Germán Perilla, director of George Mason University’s Honey Bee Initiative, reaches his bare hand into a hive and pulls out a rack of honeycombs swarming with stingers. The bee whisperer, as his colleagues call him, holds an insect at the thorax, explaining its tiny anatomy to a crowd of onlookers zipped tight in full-body jumpsuits—elastic stretched over our boots, thumbs hooked into loops on our sleeves. Perilla wears only a hood.
He founded the Honey Bee Initiative with business professor Lisa Gring-Pemble in 2012. Half of their 50 hives live on campus, including the president’s-house grounds; others are spread across Northern Virginia.
The honeybee has been facing a crisis brought on by parasites and pesticides. From 2015 to 2016, 44 percent of the commercial bee population died—a dire statistic considering that more than two-thirds of food crops rely on bees for pollination.
To save the species, Perilla is on the hunt for “the perfect queen.” He’s mating bees from the most robust hives to create a genetic standout that can birth a hive resistant to pests and disease.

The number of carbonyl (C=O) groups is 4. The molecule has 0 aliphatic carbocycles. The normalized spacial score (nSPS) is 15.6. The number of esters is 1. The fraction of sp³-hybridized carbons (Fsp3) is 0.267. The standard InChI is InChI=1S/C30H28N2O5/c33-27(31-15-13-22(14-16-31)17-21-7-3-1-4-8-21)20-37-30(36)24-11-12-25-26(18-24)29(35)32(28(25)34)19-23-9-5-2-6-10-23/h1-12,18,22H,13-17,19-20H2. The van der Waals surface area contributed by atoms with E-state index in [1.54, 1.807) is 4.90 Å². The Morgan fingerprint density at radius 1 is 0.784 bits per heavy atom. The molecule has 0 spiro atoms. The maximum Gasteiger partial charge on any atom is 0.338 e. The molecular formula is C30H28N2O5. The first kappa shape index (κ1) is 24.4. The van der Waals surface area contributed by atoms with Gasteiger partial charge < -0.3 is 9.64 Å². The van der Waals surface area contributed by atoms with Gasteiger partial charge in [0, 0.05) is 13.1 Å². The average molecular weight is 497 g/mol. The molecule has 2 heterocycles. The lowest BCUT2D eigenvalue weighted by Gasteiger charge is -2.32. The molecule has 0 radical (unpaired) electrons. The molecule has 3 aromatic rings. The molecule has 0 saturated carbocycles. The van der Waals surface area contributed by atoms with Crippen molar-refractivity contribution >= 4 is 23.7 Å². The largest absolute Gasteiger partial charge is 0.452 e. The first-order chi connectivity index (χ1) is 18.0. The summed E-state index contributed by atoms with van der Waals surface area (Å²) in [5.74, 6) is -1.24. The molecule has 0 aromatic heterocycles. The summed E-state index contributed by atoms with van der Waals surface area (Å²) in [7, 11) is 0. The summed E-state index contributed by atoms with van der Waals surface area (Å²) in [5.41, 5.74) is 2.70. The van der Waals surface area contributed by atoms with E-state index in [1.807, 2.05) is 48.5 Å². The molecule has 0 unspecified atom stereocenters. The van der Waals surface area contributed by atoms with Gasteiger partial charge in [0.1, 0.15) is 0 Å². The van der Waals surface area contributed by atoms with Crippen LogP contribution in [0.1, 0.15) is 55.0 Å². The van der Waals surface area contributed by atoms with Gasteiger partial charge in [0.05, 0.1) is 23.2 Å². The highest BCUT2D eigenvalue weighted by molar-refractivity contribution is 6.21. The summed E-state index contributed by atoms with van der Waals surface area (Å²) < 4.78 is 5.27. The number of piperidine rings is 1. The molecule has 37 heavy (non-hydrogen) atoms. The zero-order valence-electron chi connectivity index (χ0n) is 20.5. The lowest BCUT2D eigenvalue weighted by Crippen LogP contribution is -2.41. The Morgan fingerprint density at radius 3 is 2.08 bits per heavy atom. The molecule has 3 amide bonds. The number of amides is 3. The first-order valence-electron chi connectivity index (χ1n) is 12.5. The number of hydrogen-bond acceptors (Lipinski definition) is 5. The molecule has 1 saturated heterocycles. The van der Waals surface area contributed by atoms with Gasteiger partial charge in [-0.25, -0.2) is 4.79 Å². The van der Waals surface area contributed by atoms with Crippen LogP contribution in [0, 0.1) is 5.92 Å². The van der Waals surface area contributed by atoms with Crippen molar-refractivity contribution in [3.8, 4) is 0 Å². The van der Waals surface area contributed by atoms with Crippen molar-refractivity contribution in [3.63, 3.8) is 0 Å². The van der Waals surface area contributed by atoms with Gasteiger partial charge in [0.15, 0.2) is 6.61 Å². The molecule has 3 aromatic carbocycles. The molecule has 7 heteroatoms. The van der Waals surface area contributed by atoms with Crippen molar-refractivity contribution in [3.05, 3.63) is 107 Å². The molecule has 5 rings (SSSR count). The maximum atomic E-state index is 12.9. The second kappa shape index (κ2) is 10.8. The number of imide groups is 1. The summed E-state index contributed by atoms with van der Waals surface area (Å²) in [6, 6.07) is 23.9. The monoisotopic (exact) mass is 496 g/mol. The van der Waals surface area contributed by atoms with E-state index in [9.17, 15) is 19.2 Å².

But the Honey Bee Initiative is about more than science. Perilla’s students have traveled to the Amazon to teach beekeeping to women entrepreneurs in poor areas. Others studying anthropology, education, public policy, and even art have done projects. This year, engineering students took part in a campus hackathon, building a custom “smart hive” to better monitor the bees.
Hunting for the queen back at the campus apiary, Perilla pulls out another hive rack, still barehanded. “We’re about to see something very special right now,” he says, pointing to a tiny newborn bee emerging from its larval stage. The insect gives its wings an inaugural flutter, then soon disappears into the surrounding swarm. Perilla shrugs off a sting on his thumb before finding the queen.
“Bees are the genesis of life,” he says.
This article appears in the July 2017 issue of Washingtonian.